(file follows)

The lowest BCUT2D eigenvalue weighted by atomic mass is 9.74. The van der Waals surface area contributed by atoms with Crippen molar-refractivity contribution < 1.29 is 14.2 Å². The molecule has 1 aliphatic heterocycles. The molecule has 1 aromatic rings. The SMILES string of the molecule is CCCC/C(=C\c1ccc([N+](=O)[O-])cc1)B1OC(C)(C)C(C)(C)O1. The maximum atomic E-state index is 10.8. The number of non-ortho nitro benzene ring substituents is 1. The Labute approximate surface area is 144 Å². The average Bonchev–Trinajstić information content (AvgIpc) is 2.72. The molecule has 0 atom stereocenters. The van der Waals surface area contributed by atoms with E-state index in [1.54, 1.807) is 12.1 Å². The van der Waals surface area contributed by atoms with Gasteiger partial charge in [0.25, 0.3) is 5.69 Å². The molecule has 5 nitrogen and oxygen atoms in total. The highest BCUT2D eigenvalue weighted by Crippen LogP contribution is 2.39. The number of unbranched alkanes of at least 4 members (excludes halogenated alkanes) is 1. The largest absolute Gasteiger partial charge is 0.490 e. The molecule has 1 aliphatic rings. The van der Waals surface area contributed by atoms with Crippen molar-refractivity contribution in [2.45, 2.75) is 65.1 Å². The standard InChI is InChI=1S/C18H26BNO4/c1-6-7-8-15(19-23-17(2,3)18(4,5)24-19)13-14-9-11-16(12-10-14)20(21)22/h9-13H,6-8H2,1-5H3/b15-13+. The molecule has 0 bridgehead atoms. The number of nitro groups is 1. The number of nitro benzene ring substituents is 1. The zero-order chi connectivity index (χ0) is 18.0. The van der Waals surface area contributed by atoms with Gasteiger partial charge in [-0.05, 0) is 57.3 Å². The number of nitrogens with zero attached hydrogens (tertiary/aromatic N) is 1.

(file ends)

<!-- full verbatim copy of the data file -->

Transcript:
The lowest BCUT2D eigenvalue weighted by atomic mass is 9.74. The van der Waals surface area contributed by atoms with Crippen molar-refractivity contribution < 1.29 is 14.2 Å². The molecule has 1 aliphatic heterocycles. The molecule has 1 aromatic rings. The SMILES string of the molecule is CCCC/C(=C\c1ccc([N+](=O)[O-])cc1)B1OC(C)(C)C(C)(C)O1. The maximum atomic E-state index is 10.8. The number of non-ortho nitro benzene ring substituents is 1. The Labute approximate surface area is 144 Å². The average Bonchev–Trinajstić information content (AvgIpc) is 2.72. The molecule has 0 atom stereocenters. The van der Waals surface area contributed by atoms with E-state index in [1.54, 1.807) is 12.1 Å². The van der Waals surface area contributed by atoms with Gasteiger partial charge in [0.25, 0.3) is 5.69 Å². The molecule has 5 nitrogen and oxygen atoms in total. The highest BCUT2D eigenvalue weighted by Crippen LogP contribution is 2.39. The number of unbranched alkanes of at least 4 members (excludes halogenated alkanes) is 1. The largest absolute Gasteiger partial charge is 0.490 e. The molecule has 1 aliphatic rings. The van der Waals surface area contributed by atoms with Crippen molar-refractivity contribution in [2.45, 2.75) is 65.1 Å². The standard InChI is InChI=1S/C18H26BNO4/c1-6-7-8-15(19-23-17(2,3)18(4,5)24-19)13-14-9-11-16(12-10-14)20(21)22/h9-13H,6-8H2,1-5H3/b15-13+. The molecule has 0 bridgehead atoms. The number of nitro groups is 1. The number of nitro benzene ring substituents is 1. The zero-order chi connectivity index (χ0) is 18.0. The van der Waals surface area contributed by atoms with Gasteiger partial charge in [-0.05, 0) is 57.3 Å². The number of nitrogens with zero attached hydrogens (tertiary/aromatic N) is 1.